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Image : “Auscultation of a man in Vietnam” by JoAnn Moravac. License: Public Domain

Common Cardiac Symptoms

Chest pain: Oppressive, retrosternal, radiating

Angina pectoris is most likely the first symptom that comes to a medical student’s mind when thinking of cardiac disease. A persistent, oppressive, retrosternal pain that does not respond to nitroglycerin is a concern because this may be a symptom of impaired cardiac circulation.

Typically, anginal pain radiates to the left shoulder and the left arm, but it can also radiate to the jaw, the abdomen, or the back. A cardiac cause should be considered even for patients with toothache or stomach pain, especially in women, in whom atypical pain localization and radiation is more common.

In addition, pain with effort or exercise is highly suggestive of angina, whether the effort is physical or emotional. Anginal pain should stop with rest, usually within 510 minutes. Pain may increase with cold temperatures and can be accompanied by anxiety and panic.

The severity of angina can be classified using the program Clinical Classifications Software (CCS) (with stages similar to those of the New York Heart Association (NYHA)), with categories as follows:

CCS0 Silent, asymptomatic
CCS1 Angina during strenuous/prolonged physical activity
CCS2 Angina during moderate physical activity
CCS3 Angina during low physical activity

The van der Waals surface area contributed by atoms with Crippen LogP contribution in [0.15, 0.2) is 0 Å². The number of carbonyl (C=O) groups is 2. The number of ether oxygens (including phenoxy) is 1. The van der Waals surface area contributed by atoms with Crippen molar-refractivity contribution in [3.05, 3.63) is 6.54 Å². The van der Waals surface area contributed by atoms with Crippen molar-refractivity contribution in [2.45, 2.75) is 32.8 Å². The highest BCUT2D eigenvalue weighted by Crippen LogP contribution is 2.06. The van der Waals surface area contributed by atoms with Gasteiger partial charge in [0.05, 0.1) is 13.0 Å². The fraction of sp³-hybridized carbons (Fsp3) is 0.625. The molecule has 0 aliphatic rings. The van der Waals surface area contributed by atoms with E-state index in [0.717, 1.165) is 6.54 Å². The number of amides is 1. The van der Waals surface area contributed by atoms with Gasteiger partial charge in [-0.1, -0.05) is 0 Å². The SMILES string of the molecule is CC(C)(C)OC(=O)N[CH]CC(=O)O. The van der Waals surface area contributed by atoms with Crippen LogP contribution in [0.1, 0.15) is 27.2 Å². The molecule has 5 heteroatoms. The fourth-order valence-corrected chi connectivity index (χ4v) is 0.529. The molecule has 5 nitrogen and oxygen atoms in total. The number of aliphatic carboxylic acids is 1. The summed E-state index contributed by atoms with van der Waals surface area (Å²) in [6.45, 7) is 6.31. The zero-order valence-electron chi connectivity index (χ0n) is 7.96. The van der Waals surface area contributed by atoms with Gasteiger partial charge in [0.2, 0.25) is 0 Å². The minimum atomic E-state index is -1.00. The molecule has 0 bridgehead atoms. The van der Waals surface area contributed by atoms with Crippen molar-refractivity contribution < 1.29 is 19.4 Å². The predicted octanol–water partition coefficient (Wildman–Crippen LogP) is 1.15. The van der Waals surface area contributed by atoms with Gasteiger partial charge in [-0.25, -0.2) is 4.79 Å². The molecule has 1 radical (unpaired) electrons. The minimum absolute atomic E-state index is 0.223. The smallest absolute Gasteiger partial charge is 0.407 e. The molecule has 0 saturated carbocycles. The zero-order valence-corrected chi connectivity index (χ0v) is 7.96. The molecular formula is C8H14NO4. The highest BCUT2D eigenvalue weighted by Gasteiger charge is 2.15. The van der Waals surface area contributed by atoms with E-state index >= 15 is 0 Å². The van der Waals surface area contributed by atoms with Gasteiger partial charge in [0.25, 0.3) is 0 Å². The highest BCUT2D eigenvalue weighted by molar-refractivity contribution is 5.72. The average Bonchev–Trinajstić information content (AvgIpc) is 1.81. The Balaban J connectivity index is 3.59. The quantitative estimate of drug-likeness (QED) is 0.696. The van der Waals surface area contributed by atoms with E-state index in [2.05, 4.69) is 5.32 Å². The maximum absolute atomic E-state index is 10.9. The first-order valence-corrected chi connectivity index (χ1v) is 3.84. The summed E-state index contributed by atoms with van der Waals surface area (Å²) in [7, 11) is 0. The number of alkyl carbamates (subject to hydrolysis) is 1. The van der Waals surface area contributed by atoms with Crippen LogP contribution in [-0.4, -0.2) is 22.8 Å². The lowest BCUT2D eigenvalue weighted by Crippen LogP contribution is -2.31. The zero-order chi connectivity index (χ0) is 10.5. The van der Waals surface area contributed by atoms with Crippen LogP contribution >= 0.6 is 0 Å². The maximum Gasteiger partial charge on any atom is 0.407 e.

CCS4 Angina at rest



Image: Cyanosis of the right foot distal to an occlusion caused by acute arterial thrombosis of the right leg. By James Heilman, MD. License: CC BY-SA 3.0.

A livid discoloration of the hands, feet, or lips is a sign of an insufficient oxygen supply in the peripheral circulation. For central cyanosis, blue coloration of mucous membranes may also be present, in addition to signs of impairment in peripheral circulation. When central cyanosis is present, consider a right-to-left shunt, in which the blood returning to the right heart bypasses the lungs and mixes with oxygenated blood returning from the lungs that is ready to enter the aorta.

In these situations, deoxygenated blood mixes with oxygen-rich blood, causing a reduction in the peripheral oxygen concentration. Peripheral, generalized cyanosis is evidence of cardiac insufficiency and increased oxygen extraction by the tissues, which may be caused by valvular heart diseases, arrhythmia, a cardiac tamponade, or cardiomyopathy. In peripheral cyanosis, the tissues farthest from the heart suffer the most from the lack of oxygen.


In left ventricular insufficiency, the left ventricle does not eject an adequate amount of blood, thereby causing blood to back up into the pulmonary circulation. This leads to an increase in pressure and pulmonary edema, which is why, in addition to cardiac causes, dyspnea can have pulmonary causes, especially chronic dyspnea.